yourself and your desires -- you entered the contest because you wanted the
prize, didn't you? Enough said (see point number 2 above).
4. Banner ads or the ads at the top of the screen are a potential source of
trouble, especially if your browser is enabled to accept "cookies"
"Cookies" are bits of text that are written to your computer.
Usually this is done to personalize your web experience (ever wonder how the
site remembers you when you re-visit days or weeks later?).
While "cookies" are harmless in themselves, they can be used to
track where you have been. When a service, such as DoubleClick Inc., handles the
banner ads on many web sites, a single company collects the "cookies"
of where you have been and builds a surfing profile about you -- especially if
you have ever clicked on a banner ad. DoubleClick got into hot water when they
tried to match this data to information about people in other databases (they
5. Finally, there are also non-electronic ways that you can provide
information. Many subscription renewals or event registrations now ask for
e-mail addresses. Of course, they're entered into a computer and used to send
you targeted information or promotions (e.g. conference notifications). Address
lists are often sold or rented and your e-mail address goes along with your name
There are more ways of finding out about you, but I think you get the
What can I do?
Before giving out any personal information, check the web site's privacy
understand. It should spell out exactly what the recipients of the information
plan to do with it and, more importantly, what they promise not to do with it.
Sometimes there are options to opt out of certain activities (e.g. "Check
here if you do not want to receive occasional mailings or promotions for
us" or "We sell our information to keep our costs down, check here if
you do not want your information to be included").
to the web master of that site by clicking on a "contact us" button or
function -- just remember that your e-mail address is included in the mail
message that you send.
When giving personal data or credit card information, make sure the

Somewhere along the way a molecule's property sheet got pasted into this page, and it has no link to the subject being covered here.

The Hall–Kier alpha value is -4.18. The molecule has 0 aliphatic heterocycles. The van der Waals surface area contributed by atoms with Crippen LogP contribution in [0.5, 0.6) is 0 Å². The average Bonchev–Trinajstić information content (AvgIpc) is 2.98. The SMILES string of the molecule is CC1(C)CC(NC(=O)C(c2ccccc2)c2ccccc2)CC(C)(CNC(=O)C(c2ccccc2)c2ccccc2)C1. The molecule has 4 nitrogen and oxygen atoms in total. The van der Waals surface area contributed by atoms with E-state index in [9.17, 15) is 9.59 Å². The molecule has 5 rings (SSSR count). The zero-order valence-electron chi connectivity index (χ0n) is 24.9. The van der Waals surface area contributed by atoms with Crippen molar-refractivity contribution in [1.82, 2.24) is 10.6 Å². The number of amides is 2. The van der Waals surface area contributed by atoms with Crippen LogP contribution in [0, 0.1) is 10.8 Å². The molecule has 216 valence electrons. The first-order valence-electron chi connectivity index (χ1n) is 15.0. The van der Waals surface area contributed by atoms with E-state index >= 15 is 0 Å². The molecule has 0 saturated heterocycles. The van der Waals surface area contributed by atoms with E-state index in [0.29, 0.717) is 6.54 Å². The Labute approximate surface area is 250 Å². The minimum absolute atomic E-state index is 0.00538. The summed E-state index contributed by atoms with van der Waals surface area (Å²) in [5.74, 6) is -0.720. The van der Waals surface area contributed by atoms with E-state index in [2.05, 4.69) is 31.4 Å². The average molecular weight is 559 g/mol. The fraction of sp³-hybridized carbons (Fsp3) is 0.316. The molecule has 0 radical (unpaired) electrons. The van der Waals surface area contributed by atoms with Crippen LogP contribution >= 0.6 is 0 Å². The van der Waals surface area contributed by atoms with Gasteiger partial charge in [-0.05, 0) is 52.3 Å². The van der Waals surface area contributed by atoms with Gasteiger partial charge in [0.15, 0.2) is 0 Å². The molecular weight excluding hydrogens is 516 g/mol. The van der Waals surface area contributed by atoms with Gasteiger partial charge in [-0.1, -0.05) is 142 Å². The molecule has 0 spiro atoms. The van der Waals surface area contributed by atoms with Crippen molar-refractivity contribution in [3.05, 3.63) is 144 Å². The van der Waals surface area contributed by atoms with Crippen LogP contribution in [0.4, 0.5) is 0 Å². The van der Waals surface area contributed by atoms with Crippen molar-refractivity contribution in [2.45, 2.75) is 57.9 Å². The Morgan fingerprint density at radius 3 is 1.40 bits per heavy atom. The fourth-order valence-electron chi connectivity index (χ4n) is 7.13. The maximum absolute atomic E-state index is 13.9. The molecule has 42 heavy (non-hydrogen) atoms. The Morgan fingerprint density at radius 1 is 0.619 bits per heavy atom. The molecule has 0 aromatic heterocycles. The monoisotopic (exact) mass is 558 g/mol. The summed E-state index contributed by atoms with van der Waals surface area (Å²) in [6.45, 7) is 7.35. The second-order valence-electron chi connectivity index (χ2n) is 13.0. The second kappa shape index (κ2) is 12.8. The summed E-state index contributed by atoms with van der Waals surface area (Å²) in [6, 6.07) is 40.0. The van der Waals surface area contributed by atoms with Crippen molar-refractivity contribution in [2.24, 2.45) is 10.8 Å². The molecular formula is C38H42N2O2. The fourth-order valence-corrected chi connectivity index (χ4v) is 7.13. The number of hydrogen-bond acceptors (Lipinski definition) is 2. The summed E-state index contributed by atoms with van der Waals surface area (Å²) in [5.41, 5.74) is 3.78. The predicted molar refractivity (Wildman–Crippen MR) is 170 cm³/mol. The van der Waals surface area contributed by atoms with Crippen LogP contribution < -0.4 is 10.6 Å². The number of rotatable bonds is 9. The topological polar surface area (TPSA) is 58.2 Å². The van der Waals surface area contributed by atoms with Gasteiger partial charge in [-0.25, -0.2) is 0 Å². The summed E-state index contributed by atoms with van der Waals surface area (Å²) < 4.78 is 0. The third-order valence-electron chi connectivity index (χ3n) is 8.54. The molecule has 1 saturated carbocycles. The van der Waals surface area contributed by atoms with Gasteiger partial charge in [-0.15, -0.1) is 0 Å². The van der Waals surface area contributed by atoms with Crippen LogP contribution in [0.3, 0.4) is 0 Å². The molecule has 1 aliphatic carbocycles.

information travels over the Internet in a secure manner. The data should be
encrypted so that others have difficulty deciphering it. In Internet Explorer,
look for the little lock at the bottom of the browser screen. If the lock
appears, the data is encrypted. If not, your information could be read by anyone
as it travels over the Internet.
Turn off "cookies". At least, change your browser settings so that
you are warned whenever a "cookie" is about to be written to your
computer and you can then accept the ones that you want. In Internet Explorer,
pull down the "Tools" menu and select "Internet Options".
Then click on the "Security" tab and the "Custom Level"
button. Scroll down until you see the "Cookies" section and set the
Allow cookies that are stored on my computer Disable or Prompt
Allow per-session cookies (not stored) Enable
If you are paranoid about people watching you, consider using a service such
as Zero Knowledge, which routes your activity through a series of servers,
encrypting data along the way, so as to make it impossible to trace either the
origin or destination of the communication. This service does come at a cost.
Won't the government protect me?
In January 2001, Canada is implementing bill C-6. It requires that companies
disclose what is being done with personal information collected and forbids
disclosure to unauthorized third parties without consent. The United States
favours voluntary compliance and no legislation is planned.
A final word …
When carbon paper was removed from credit card receipts, credit card
processing became safer. The same is starting to happen on the Internet but
we're not there yet. Until then, be cautious.